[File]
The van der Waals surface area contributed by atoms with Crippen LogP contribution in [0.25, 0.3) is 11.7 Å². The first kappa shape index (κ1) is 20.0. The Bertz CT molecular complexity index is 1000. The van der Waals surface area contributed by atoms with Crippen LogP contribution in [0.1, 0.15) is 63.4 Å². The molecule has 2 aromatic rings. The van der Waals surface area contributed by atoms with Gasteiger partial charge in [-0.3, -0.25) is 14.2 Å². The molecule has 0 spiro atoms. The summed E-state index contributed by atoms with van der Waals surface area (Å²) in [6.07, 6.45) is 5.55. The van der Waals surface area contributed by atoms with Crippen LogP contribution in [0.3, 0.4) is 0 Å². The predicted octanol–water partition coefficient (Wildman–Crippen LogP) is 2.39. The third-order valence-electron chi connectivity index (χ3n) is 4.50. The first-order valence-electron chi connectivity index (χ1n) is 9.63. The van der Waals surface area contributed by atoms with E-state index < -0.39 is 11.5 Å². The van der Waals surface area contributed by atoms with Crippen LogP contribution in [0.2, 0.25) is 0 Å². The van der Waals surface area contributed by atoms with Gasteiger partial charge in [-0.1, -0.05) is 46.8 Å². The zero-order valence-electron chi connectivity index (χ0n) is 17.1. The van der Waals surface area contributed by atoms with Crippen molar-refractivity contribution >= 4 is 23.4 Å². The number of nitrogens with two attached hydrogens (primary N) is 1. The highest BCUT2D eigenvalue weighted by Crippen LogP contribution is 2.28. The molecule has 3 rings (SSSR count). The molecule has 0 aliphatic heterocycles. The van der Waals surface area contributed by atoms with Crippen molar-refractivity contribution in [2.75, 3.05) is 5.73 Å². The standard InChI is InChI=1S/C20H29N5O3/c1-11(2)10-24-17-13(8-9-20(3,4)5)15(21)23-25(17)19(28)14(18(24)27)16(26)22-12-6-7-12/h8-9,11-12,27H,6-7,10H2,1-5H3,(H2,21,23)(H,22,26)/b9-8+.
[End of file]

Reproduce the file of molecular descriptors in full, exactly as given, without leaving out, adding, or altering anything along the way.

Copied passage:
The van der Waals surface area contributed by atoms with Crippen LogP contribution in [0.25, 0.3) is 11.7 Å². The first kappa shape index (κ1) is 20.0. The Bertz CT molecular complexity index is 1000. The van der Waals surface area contributed by atoms with Crippen LogP contribution in [0.1, 0.15) is 63.4 Å². The molecule has 2 aromatic rings. The van der Waals surface area contributed by atoms with Gasteiger partial charge in [-0.3, -0.25) is 14.2 Å². The molecule has 0 spiro atoms. The summed E-state index contributed by atoms with van der Waals surface area (Å²) in [6.07, 6.45) is 5.55. The van der Waals surface area contributed by atoms with Crippen LogP contribution in [0.3, 0.4) is 0 Å². The predicted octanol–water partition coefficient (Wildman–Crippen LogP) is 2.39. The third-order valence-electron chi connectivity index (χ3n) is 4.50. The first-order valence-electron chi connectivity index (χ1n) is 9.63. The van der Waals surface area contributed by atoms with E-state index < -0.39 is 11.5 Å². The van der Waals surface area contributed by atoms with Crippen LogP contribution in [0.2, 0.25) is 0 Å². The van der Waals surface area contributed by atoms with Gasteiger partial charge in [-0.1, -0.05) is 46.8 Å². The zero-order valence-electron chi connectivity index (χ0n) is 17.1. The van der Waals surface area contributed by atoms with Crippen molar-refractivity contribution >= 4 is 23.4 Å². The number of nitrogens with two attached hydrogens (primary N) is 1. The highest BCUT2D eigenvalue weighted by Crippen LogP contribution is 2.28. The molecule has 3 rings (SSSR count). The molecule has 0 aliphatic heterocycles. The van der Waals surface area contributed by atoms with Crippen molar-refractivity contribution in [2.75, 3.05) is 5.73 Å². The standard InChI is InChI=1S/C20H29N5O3/c1-11(2)10-24-17-13(8-9-20(3,4)5)15(21)23-25(17)19(28)14(18(24)27)16(26)22-12-6-7-12/h8-9,11-12,27H,6-7,10H2,1-5H3,(H2,21,23)(H,22,26)/b9-8+.